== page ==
- Such practices can help build better family ties as a large proportion of the adult population has offspring that emigrated with whom communication is limited due to a lack of knowledge of technology.
- Increasing the number of ICT professionals can be done not only by making this profession more attractive as a career choice and encouraging women to be more involved in this field but also through specific activities to support girls and young women to focus on this sphere. This would include scholarships, adapting teaching content to be gender-sensitive and without gender stereotypes, better teacher training as people who can influence the knowledge and encouragement of women to become interested in ICT.
- The envisaged Coalition for Digital Empowerment must include women’s civil society organizations, business associations that represent the needs of women entrepreneurs as well as businesses owned and/or run by women to convey their specific needs to the national digital agenda.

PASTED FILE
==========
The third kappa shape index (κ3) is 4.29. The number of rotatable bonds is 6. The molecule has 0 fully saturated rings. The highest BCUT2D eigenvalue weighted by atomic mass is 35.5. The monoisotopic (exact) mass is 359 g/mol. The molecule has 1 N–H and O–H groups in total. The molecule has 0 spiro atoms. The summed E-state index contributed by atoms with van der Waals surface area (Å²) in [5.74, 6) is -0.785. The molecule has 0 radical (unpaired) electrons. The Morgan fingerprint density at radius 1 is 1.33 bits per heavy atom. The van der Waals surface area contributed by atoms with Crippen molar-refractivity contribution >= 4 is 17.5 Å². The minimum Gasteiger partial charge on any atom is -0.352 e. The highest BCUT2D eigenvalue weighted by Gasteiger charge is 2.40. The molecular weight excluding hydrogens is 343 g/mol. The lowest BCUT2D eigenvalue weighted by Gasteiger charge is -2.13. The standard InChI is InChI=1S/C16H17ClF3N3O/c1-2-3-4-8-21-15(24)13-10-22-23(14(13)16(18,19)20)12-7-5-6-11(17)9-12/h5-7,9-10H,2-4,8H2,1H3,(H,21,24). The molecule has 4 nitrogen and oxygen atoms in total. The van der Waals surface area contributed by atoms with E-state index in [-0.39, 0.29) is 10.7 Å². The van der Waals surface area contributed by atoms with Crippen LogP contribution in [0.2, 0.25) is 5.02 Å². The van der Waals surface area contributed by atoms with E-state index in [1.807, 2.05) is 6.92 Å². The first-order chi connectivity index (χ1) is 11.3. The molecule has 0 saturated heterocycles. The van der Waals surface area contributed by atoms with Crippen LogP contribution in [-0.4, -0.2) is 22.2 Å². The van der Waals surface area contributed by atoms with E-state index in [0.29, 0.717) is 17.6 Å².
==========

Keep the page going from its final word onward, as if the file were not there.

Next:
- The State Statistical Office of RNM, while providing support to the Government of RNM and the national coalition by preparing a questionnaire for the assessment of digital skills in the country, to keep gender-disaggregated statistics, i.e. to collect gender-disaggregated data.
- To raise awareness of the importance of upgrading digital skills, the government needs to develop specific services needed by different groups of citizens to arouse their interest in using them. Mobile applications for reporting gender-based violence or informing about the number of places in kindergarten and online registration will surely interest women.
- Education and upgrading of knowledge for digital skills must take into account the gender gap and aim to involve as many girls and women as possible in the process. It should be borne in mind that it is not enough to focus activities on the unemployed (as stated in the Strategy) but to identify persons (primarily women) who do not register at the Employment Agency at all and to reach them through the civil sector.